The choice of the Queen script was made late in the day meaning that it would be impossible to write and learn it in the time available, but Barry from Wordsmithery assured me that most of the acts, including his own poetry recital, would be ‘on the book’ and it was fine to give the show as a reading.
My first writing of the new script concentrated purely on the meeting between the two great figures – covering their discussion of America (Dickens had just returned from his second tour), including a description of President Lincoln’s dream in which he had a premonition of his own death 10 days before the fateful night at Ford’s Theatre. They also spoke of the gulf between the rich and poor and the necessity of solving that issue; they discussed the price of beef and bread and the difficulty of finding good servants in England. The Queen presented Dickens with a copy of a book that she had written (which he had previously read and detested), and he offered to tell her the proposed plot of The Mystery of Edwin Drood – she declined the offer meaning that our only hope of unravelling Dickens’s final mystery was taken from us.
When I had finished the script I discovered that it was woefully short, running at around 15 minutes, so I decided to include some other incidents involving the two. In 1840 on the day of Victoria’s wedding to Albert the young Charles travelled to Windsor Castle with friends and there, beneath the window of the Royal bed chamber he flung himself to the ground professing his undying love for the Queen! This behaviour could be put down to high spirits and an excess of celebration, but in the days following he continued to write a series of letters telling all and sundry that his life was not worth living without Victoria, and that he hated his wife, his parents and his children. He wanted to run away and commit murder (the queen should have to sign the warrant for his death penalty and therefore his name would come before here eyes), or suicide. He theatrically and flamboyantly asked that his body be embalmed and placed on the arch outside Buckingham Palace when she resided in London or on the round tower at Windsor when she was there. These were the type of letters that a celebrity may rather have wished would not resurface!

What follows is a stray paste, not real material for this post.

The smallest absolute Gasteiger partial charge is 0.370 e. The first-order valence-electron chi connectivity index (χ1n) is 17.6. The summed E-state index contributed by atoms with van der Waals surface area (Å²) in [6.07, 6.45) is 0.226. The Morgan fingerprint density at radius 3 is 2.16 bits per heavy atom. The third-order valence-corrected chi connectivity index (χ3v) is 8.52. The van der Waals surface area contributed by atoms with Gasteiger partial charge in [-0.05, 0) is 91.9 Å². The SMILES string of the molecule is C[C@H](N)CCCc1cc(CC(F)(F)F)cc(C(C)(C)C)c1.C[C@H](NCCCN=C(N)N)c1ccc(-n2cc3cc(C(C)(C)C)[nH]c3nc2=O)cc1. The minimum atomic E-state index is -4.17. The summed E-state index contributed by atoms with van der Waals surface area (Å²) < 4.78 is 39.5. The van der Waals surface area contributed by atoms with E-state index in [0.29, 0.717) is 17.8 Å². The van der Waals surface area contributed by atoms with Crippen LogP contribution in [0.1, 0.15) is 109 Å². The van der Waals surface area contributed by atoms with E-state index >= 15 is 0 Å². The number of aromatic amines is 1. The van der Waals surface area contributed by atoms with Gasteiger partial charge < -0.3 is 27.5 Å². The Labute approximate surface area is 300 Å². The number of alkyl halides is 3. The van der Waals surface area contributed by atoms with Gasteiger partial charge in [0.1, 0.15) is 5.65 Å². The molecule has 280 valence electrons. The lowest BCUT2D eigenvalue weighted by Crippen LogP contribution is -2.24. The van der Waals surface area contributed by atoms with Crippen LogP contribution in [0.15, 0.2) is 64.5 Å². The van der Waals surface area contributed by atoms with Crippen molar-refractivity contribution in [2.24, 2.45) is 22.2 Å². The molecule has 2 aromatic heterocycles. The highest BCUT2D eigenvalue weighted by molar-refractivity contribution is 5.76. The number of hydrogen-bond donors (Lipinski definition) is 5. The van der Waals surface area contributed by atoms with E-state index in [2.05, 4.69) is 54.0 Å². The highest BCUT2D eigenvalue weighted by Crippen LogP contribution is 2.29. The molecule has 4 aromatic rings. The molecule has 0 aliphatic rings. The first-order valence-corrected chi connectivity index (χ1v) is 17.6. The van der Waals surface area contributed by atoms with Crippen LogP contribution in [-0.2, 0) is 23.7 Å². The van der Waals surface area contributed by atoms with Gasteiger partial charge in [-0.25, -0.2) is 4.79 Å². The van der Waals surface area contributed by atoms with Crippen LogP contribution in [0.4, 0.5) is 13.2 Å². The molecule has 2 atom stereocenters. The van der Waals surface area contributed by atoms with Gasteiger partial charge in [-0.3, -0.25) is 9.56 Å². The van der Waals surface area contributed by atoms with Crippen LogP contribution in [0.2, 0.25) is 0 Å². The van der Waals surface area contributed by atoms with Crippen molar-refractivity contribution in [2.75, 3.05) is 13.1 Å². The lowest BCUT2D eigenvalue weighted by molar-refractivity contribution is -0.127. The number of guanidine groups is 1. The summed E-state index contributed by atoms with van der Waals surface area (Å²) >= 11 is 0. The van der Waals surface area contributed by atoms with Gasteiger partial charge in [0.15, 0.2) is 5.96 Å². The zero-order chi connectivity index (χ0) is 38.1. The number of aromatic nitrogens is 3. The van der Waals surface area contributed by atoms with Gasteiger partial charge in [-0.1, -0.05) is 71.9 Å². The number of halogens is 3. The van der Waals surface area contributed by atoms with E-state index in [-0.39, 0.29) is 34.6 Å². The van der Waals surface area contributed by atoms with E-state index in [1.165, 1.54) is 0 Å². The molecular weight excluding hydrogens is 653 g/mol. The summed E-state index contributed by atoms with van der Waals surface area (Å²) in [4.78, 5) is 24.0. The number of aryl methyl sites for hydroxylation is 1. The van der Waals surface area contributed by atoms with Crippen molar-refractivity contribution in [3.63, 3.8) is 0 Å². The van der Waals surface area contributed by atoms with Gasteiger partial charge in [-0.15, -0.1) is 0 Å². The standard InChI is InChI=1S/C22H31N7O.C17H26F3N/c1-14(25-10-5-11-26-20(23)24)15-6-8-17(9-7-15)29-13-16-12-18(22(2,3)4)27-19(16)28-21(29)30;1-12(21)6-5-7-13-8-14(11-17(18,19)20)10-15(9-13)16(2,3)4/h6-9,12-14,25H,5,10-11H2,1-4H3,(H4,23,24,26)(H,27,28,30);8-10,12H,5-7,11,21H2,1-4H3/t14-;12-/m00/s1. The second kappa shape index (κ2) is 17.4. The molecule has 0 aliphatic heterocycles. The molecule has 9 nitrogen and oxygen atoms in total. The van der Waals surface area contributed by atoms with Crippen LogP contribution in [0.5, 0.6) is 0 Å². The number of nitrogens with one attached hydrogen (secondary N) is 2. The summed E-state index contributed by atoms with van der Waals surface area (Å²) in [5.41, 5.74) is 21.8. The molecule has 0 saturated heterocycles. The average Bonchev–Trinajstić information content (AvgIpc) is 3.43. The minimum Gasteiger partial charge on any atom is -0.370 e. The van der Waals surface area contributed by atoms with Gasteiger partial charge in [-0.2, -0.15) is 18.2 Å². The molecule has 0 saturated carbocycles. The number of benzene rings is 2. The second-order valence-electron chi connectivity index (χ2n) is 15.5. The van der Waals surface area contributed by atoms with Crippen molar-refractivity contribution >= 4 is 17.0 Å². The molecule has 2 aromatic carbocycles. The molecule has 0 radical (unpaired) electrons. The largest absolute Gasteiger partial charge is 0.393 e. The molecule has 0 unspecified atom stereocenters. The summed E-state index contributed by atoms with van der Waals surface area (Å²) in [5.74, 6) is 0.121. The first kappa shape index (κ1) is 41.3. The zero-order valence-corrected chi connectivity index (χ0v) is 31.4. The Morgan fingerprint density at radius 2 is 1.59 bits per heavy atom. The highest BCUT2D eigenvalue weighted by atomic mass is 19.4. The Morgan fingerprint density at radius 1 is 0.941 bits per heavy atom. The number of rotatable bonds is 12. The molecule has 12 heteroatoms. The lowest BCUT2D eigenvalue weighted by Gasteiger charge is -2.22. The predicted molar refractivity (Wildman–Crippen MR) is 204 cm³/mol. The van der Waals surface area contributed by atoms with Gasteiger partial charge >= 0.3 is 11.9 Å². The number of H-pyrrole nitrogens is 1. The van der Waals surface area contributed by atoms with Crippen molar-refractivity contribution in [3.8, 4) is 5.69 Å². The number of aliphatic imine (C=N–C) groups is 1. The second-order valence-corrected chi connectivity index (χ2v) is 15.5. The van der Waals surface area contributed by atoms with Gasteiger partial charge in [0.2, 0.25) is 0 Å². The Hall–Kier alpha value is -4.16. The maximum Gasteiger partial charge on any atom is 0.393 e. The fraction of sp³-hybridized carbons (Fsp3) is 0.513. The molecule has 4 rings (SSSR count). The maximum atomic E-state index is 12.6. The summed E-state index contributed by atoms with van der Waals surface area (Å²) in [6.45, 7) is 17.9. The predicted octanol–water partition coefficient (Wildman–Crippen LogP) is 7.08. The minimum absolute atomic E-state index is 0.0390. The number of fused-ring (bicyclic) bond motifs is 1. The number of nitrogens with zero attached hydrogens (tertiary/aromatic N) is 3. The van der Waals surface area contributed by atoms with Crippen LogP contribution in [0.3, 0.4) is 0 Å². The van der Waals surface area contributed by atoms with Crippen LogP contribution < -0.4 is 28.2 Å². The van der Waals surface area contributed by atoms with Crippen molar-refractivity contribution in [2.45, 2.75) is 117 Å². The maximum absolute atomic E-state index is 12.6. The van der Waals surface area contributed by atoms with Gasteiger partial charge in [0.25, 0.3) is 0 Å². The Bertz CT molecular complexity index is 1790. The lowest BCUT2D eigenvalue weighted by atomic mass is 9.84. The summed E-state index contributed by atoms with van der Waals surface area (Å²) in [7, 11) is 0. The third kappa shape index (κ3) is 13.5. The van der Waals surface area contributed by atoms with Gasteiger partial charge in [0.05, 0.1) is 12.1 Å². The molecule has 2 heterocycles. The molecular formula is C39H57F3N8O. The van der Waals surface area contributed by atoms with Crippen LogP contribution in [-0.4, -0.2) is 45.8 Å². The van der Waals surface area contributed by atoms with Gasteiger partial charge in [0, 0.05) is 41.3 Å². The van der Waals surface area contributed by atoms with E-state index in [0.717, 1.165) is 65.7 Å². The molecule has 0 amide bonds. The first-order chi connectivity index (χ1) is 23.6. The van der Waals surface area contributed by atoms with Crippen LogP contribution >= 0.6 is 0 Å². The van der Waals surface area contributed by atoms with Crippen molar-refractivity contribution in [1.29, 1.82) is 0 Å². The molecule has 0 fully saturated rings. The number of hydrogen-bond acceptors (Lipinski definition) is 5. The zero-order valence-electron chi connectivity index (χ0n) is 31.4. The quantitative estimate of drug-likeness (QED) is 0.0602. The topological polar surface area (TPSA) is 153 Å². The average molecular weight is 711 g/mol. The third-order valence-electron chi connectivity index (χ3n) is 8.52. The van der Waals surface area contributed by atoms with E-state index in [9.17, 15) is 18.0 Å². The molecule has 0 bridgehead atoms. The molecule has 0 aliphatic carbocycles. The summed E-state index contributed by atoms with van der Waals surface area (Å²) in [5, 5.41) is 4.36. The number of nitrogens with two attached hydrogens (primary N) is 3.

In the end the script ran at half and hour and seemed quite fun.
Saturday morning in Rochester was grey and very windy. I parked my car and walked to the mote of Rochester Cathedral where Wordsmithery were based. There were two venues each in a tent – one was called The Raven (Dickens had a pet raven, Grip), and the other ‘The Empty Chair’ after the sketch made of Dickens’ study on the day of his death.
My first show was due to be at 11.30 in the smaller tent – The Raven, and as the start time came closer a steady stream of audience arrived and took every available seat with more standing outside peering through the flap. Barry announced me and I began by issuing a warning that if the wind kept up we may not be ‘in Kansas anymore!’ when we finished
The script worked very well and people laughed at appropriate moments and applauded at the end, which was a huge relief.
And now I had time to explore the rest of the festival – to celebrate the Jubilee in style, and I have to say I was somewhat disappointed. It seemed to me that the event had rather missed the target, for there were no large events to celebrate Queen Elizabeth’s reign. In the castle grounds there has traditionally been a stage and it would have been wonderful to have brass bands playing, energetic dance shows, tribute bands and the like, but there was no arena or stage this year and the area looked rather forlorn. There was a large screen which was playing a programme of Royal-themed cookery programmes, but nothing more. In previous Dickens festivals the long High Street has been filled with entertainers, and there were a few stages along the way where theatre and dance schools would do shows, while jugglers, one-man bands and storytellers gathered crowds, laughing and cheering around them. There were no entertainers in the streets and no talks, lectures or exhibitions. It all seemed a bit flat.